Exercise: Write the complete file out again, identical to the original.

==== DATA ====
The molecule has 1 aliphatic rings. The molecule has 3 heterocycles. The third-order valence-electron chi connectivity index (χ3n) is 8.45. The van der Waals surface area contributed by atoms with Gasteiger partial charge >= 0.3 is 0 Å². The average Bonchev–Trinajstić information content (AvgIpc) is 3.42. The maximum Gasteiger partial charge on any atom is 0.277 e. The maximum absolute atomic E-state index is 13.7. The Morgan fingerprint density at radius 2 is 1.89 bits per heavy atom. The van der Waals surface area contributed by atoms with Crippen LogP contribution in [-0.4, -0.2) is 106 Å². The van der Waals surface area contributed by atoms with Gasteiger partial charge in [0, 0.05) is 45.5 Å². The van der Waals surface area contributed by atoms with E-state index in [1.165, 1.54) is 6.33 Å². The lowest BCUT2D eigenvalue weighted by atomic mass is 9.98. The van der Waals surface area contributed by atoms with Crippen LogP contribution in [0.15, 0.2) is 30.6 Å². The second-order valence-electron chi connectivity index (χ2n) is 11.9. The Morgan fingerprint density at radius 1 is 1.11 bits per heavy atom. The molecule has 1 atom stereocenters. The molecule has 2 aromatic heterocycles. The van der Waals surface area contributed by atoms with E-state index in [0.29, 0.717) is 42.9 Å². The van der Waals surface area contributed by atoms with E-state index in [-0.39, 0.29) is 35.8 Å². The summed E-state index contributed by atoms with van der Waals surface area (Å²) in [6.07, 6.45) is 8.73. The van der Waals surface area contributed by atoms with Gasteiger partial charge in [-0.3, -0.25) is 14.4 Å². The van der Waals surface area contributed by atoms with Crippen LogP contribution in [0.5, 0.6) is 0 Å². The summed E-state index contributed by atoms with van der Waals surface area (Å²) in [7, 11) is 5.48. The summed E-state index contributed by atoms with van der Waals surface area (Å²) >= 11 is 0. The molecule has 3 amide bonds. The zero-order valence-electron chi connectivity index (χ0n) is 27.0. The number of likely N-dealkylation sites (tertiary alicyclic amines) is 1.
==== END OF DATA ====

The molecule has 1 aliphatic rings. The molecule has 3 heterocycles. The third-order valence-electron chi connectivity index (χ3n) is 8.45. The van der Waals surface area contributed by atoms with Gasteiger partial charge >= 0.3 is 0 Å². The average Bonchev–Trinajstić information content (AvgIpc) is 3.42. The maximum Gasteiger partial charge on any atom is 0.277 e. The maximum absolute atomic E-state index is 13.7. The Morgan fingerprint density at radius 2 is 1.89 bits per heavy atom. The van der Waals surface area contributed by atoms with Crippen LogP contribution in [-0.4, -0.2) is 106 Å². The van der Waals surface area contributed by atoms with Gasteiger partial charge in [0, 0.05) is 45.5 Å². The van der Waals surface area contributed by atoms with E-state index in [1.165, 1.54) is 6.33 Å². The lowest BCUT2D eigenvalue weighted by atomic mass is 9.98. The van der Waals surface area contributed by atoms with Crippen LogP contribution in [0.15, 0.2) is 30.6 Å². The second-order valence-electron chi connectivity index (χ2n) is 11.9. The Morgan fingerprint density at radius 1 is 1.11 bits per heavy atom. The molecule has 1 atom stereocenters. The molecule has 2 aromatic heterocycles. The van der Waals surface area contributed by atoms with E-state index in [0.29, 0.717) is 42.9 Å². The van der Waals surface area contributed by atoms with E-state index in [-0.39, 0.29) is 35.8 Å². The summed E-state index contributed by atoms with van der Waals surface area (Å²) in [6.07, 6.45) is 8.73. The van der Waals surface area contributed by atoms with Gasteiger partial charge in [-0.3, -0.25) is 14.4 Å². The van der Waals surface area contributed by atoms with Crippen LogP contribution in [0.5, 0.6) is 0 Å². The summed E-state index contributed by atoms with van der Waals surface area (Å²) in [7, 11) is 5.48. The summed E-state index contributed by atoms with van der Waals surface area (Å²) >= 11 is 0. The molecule has 3 amide bonds. The zero-order valence-electron chi connectivity index (χ0n) is 27.0. The number of likely N-dealkylation sites (tertiary alicyclic amines) is 1.